The new administration has pledged to make several significant workplace changes that broaden worker rights – from pay equity to additional anti-discrimination protections and stronger safety regulations. The changes may potentially usher in additional employment practices-related lawsuits and Workers’ Compensation claims. Here are some of the planned changes and what they potentially mean for Employment Practices Liability Insurance (EPLI) and Workers’ Compensation insurance.
President Biden during his campaign publicly committed to supporting measures that would address pay disparity, pledging to sign the Paycheck Fairness Act during his term. Under current law, an employer may, for example, pay a male employee more than a female employee where the reason for the disparity is based on a “factor other than sex.” The Paycheck Fairness Act would eliminate this flexibility, other than for reasons that include education, training, or experience. The Act would also prohibit employers from restricting employees from discussing wage information and require companies to report to the Equal Employment Opportunity Commission (EEOC) compensation data correlated to employees’ race, sex, and national origin. If the bill is indeed signed, employees would have an easier path to pursuing individual and collective/class actions suits against employers alleging discrimination on the basis of race, sex or national origin. This could result in a spike in EPLI claims. It’s important to discuss employment practices with insureds regarding this issue to help mitigate their liability exposure.
The new administration is also committed to passing the Equality Act, a bill that would ban discrimination against people based on sexual orientation and gender identity with respect to employment, housing, education, and public accommodation. Supporters say that the Equality Act extends basic, broadly accepted tenets of the Civil Rights Act to classes of people that the bill doesn’t explicitly protect, and would cement protections that could otherwise be left up to interpretation. Opponents say the Act infringes on religious rights and goes too far in limiting a person’s or entity’s ability to defend themselves against discrimination claims. Again, if passed, the Act opens up employers to additional EPLI exposures.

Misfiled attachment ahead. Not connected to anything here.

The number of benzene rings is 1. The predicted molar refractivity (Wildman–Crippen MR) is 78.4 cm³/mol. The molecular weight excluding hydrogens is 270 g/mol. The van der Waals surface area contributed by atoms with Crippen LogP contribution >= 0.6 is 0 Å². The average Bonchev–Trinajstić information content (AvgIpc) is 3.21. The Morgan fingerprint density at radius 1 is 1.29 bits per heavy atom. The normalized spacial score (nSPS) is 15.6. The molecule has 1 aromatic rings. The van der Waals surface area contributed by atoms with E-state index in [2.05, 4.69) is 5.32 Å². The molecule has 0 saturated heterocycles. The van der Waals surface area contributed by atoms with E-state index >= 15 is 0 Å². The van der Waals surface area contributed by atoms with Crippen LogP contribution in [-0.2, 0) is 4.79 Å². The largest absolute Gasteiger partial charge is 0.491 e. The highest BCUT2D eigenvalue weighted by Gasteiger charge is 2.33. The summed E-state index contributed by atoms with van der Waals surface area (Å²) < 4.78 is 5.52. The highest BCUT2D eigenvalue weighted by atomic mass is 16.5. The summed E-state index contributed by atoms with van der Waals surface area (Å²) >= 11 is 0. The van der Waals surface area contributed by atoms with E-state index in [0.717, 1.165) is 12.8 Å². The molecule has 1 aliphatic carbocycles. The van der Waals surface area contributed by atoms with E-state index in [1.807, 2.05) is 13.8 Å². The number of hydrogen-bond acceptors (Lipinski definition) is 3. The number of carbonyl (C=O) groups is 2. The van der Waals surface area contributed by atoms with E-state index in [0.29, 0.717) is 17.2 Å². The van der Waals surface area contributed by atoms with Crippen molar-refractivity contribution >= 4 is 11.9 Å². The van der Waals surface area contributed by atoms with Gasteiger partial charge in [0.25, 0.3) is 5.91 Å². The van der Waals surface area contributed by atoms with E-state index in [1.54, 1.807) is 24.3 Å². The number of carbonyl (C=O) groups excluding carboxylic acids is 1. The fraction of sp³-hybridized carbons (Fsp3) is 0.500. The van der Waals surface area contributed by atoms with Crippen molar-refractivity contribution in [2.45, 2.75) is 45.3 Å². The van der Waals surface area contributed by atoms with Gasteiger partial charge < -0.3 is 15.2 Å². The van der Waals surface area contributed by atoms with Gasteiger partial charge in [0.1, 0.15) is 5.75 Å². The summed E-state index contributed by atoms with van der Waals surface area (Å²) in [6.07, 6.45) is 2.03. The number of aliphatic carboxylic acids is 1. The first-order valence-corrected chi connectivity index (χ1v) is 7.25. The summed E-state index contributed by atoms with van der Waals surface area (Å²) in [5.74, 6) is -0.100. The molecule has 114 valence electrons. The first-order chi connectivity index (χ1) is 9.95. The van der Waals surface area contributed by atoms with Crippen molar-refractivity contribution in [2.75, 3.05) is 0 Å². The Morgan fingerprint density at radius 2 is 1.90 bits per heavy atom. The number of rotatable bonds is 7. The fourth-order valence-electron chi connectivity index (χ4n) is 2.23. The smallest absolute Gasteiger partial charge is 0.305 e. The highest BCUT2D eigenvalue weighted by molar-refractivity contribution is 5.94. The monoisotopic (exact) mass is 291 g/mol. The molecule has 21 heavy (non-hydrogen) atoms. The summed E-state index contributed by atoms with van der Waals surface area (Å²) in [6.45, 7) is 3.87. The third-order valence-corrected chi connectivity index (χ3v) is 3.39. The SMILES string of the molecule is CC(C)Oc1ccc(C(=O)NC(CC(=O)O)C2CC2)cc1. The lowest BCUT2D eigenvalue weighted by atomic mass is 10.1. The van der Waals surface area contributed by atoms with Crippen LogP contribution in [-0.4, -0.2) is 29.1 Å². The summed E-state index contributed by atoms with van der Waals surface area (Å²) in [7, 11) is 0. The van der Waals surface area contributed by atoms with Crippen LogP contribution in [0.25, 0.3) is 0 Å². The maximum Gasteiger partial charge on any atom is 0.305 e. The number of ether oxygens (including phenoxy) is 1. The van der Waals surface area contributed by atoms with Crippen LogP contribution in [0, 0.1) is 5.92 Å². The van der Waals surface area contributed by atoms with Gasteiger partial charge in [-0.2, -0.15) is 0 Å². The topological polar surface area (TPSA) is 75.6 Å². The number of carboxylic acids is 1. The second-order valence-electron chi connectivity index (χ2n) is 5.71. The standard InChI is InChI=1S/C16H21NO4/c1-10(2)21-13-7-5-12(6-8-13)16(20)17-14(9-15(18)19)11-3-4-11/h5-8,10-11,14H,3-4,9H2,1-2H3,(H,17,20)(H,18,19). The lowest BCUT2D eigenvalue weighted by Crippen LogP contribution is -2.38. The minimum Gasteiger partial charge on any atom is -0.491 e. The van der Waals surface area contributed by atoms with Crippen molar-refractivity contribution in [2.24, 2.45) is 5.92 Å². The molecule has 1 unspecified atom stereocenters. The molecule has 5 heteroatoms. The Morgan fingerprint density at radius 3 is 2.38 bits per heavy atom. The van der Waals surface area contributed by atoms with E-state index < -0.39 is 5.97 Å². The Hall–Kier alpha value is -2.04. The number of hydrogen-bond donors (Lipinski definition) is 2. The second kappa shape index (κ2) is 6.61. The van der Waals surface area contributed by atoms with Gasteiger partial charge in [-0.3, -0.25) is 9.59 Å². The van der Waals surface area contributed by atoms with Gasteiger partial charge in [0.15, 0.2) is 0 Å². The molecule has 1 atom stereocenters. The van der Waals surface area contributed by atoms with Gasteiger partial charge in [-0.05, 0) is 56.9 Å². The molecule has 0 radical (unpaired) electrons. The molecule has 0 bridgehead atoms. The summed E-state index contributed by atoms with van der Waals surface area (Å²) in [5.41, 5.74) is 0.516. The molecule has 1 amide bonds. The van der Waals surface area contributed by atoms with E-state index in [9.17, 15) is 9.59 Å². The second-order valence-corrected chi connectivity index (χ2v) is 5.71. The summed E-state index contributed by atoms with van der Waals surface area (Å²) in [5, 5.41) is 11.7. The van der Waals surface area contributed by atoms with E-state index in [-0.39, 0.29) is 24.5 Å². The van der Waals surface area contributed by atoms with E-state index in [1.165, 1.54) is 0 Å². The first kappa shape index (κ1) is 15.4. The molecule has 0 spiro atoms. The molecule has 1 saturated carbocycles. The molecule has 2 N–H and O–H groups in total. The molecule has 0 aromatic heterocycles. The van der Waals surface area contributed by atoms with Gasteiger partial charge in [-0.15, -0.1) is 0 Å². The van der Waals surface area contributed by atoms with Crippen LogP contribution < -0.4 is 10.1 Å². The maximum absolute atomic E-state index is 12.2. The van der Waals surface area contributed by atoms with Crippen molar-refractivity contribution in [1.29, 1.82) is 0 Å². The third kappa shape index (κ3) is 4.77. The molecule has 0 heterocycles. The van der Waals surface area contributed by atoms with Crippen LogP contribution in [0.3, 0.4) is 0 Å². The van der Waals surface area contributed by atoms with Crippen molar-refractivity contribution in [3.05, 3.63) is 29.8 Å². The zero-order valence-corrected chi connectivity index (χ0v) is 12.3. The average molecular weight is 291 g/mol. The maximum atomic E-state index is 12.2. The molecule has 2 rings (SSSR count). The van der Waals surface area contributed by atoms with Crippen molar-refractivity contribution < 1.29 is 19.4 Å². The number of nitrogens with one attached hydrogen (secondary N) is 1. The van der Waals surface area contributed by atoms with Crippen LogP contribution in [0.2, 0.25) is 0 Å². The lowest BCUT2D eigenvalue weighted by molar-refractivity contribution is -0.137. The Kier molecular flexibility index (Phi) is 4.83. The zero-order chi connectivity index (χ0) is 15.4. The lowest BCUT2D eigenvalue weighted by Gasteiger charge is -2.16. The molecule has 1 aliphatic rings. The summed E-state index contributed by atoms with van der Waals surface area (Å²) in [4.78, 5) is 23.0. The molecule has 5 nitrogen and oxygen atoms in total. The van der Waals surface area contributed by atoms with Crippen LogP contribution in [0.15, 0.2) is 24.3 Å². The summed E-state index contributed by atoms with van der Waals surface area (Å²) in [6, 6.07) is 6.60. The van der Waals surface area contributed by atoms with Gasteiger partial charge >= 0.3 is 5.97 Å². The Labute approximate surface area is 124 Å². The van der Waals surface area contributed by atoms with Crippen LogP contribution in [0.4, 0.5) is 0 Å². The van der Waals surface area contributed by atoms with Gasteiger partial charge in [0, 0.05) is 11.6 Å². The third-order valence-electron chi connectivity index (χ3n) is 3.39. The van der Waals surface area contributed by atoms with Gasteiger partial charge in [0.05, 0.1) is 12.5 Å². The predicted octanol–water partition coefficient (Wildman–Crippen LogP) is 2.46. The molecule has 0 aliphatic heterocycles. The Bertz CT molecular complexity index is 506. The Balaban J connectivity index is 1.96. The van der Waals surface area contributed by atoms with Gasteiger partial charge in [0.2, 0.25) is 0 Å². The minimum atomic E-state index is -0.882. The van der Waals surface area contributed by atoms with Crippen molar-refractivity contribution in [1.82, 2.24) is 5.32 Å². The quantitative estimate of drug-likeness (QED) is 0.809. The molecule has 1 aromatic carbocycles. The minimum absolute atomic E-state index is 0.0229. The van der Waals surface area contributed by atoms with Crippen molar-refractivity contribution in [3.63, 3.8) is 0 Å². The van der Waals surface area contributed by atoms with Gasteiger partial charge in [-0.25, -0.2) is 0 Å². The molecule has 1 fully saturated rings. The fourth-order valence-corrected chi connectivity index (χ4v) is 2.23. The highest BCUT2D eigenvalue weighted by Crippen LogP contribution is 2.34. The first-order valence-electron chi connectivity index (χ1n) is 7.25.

Pregnancy Workers Fairness Act
Biden has promised to sign into law the Pregnant Workers Fairness Act, which would require employers to offer employees reasonable work accommodations when their abilities are limited by pregnancy, childbirth, or a related condition. Under the proposed law, reasonable accommodations likely include granting short breaks for employees to express breast milk (already required under federal law) or even temporarily modifying job duties. If the law passes, employers not providing these accommodations could open themselves up to employment-related claims.
More Federal Oversight of Discriminatory Practices
The new administration has proposed doubling the funding for the EEOC to facilitate the agency’s goal of “fulfilling its mission and addressing workplace discrimination.” This would very likely result in an increase in EEOC activity and potential fines.
Eliminating “But-for” Causation Requirement Under the ADEA